Television shows

AEW abuses blood on its TV shows

For years, one of the biggest fan complaints about WWE was the complete lack of gore in their programming. Now, that was understandable since much of their product was aimed at children. At the same time, however, fans weren’t particularly happy that pro wrestling had lost one of its defining characteristics.

After years of WWE being the only show in town, AEW has certainly shaken up the corporate landscape since its inception in 2019.

Tony Khan’s company is geared more towards professional wrestling and less towards sports entertainment and has become a particular favorite with hardcore fans.


The gritty AEW product has been a breath of fresh air from WWE’s ultra clean and overproduced lineup. But at the same time, it must be admitted that the company also has its own shortcomings. One of the biggest of these might be the excessive use of blood in their TV shows.

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Almost every major AEW match has blood involved in a fad

When done right, blood can elevate a match or angle. The feud between CM Punk and MJF is proof of that. The trick is not to overdo it, otherwise it just desensitizes viewers. This is where AEW seems to be struggling right now.

Almost every big game in AEW has blood involved in one way or another. In fact, a number of matches are promoted with the promise that there will be blood involved. The recent Barbed Wire Everywhere match between Chris Jericho and Eddie Kingston is a perfect example. Even AEW fans didn’t like it. In the past, Jericho was also involved in a no rules match with Nick Gage.

Of course, Jericho isn’t the only one who relies too heavily on blood. When was the last time a high-profile Jon Moxley match didn’t involve someone bleeding?

The purpose of the blood in the fight is to shock the viewer and show how the violence has reached a new level. But when it becomes part of the formula, it’s just repetitive and just not as effective.

This prevents AEW from growing its viewership beyond a certain level.

One of the biggest worries about AEW is that they’ve struggled to grow their viewership and seem to have hit a ceiling. In fact, their most-watched episode so far remains the first Dynamite.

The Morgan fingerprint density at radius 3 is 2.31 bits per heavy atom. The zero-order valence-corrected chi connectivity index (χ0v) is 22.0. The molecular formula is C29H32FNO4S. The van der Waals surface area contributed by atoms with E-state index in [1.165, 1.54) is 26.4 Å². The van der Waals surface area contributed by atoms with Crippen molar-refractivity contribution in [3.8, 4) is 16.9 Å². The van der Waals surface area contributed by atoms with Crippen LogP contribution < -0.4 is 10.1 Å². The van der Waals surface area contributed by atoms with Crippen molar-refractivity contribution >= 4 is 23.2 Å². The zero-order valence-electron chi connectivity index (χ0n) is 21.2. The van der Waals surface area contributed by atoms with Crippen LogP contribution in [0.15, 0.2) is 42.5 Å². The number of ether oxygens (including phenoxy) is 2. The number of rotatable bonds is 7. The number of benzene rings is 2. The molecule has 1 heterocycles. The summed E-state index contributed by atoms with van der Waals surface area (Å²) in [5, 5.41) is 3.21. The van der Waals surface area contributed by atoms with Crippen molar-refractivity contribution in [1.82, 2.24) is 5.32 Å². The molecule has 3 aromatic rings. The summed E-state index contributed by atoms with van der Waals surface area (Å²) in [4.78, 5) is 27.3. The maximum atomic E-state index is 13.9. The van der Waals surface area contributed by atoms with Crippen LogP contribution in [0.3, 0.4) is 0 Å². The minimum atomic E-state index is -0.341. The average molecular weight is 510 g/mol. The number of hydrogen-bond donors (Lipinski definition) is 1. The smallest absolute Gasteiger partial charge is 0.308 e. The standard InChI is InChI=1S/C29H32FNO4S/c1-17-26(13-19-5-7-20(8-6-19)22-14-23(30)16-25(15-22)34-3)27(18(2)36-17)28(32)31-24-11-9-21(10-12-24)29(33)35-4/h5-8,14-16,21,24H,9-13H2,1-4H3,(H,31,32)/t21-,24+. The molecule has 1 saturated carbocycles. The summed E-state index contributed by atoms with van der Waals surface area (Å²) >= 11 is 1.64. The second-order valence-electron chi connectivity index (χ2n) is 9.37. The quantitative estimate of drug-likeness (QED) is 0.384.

NXT’s move to Tuesday nights gave their numbers a boost, but since then viewership numbers have stagnated. A big reason for this is the type of product they present.

While blood was a big part of wrestling in the Attitude Age, you have to admit that times have changed since then, and so has wrestling. The extremely gritty style of wrestling might no longer appeal to the casual fan, who grew up watching WWE over the past two decades.

Thus, the excessive use of blood sees AEW confined to a box, where they appeal to a smaller pool of today’s professional wrestling fans.

RELATED: 10 Times Blood Was Used In A Wrestling Match (When It Wasn’t Needed)

When used sporadically, blood may be much more effective

In modern WWE, blood is a rarity. While most of the time this is a problem and limits their storytelling tools, on some occasions it can also be a huge plus. For example, Roman Reigns bleeding out in the main event of WrestleMania 34 or Brock Lesnar smashing Randy Orton before SummerSlam 2016, are prime examples of how blood scarcity has been used to make some feel more important.

The greatest example of this might have been what led Becky Lynch to go from an underutilized talent to arguably the most over-the-top female star in wrestling history, when her nose was accidentally broken. by Nia Jax. It turned out to be a star-making moment.

Would something similar have the same impact on AEW TV, where there’s blood in almost every show?

AEW needs to be smarter with its angles and matches involving blood

Anything you use too often eventually loses its effectiveness over time. The suplex was once a finisher. Today, modern wrestlers would be lucky to pull off a two count.

This is because it has been overused to the point where it has become a transitional movement. The same can be said about the use of blood in AEW. But then let’s go back to the classic match between Cody and Dustin Rhodes from Double or Nothing 2019, when fans hadn’t been desensitized by the use of blood and as a result, its usage went high.

AEW needs to drastically reduce the use of blood and save it for its really important angles and matches so that when fans see blood, it automatically elevates the product on screen.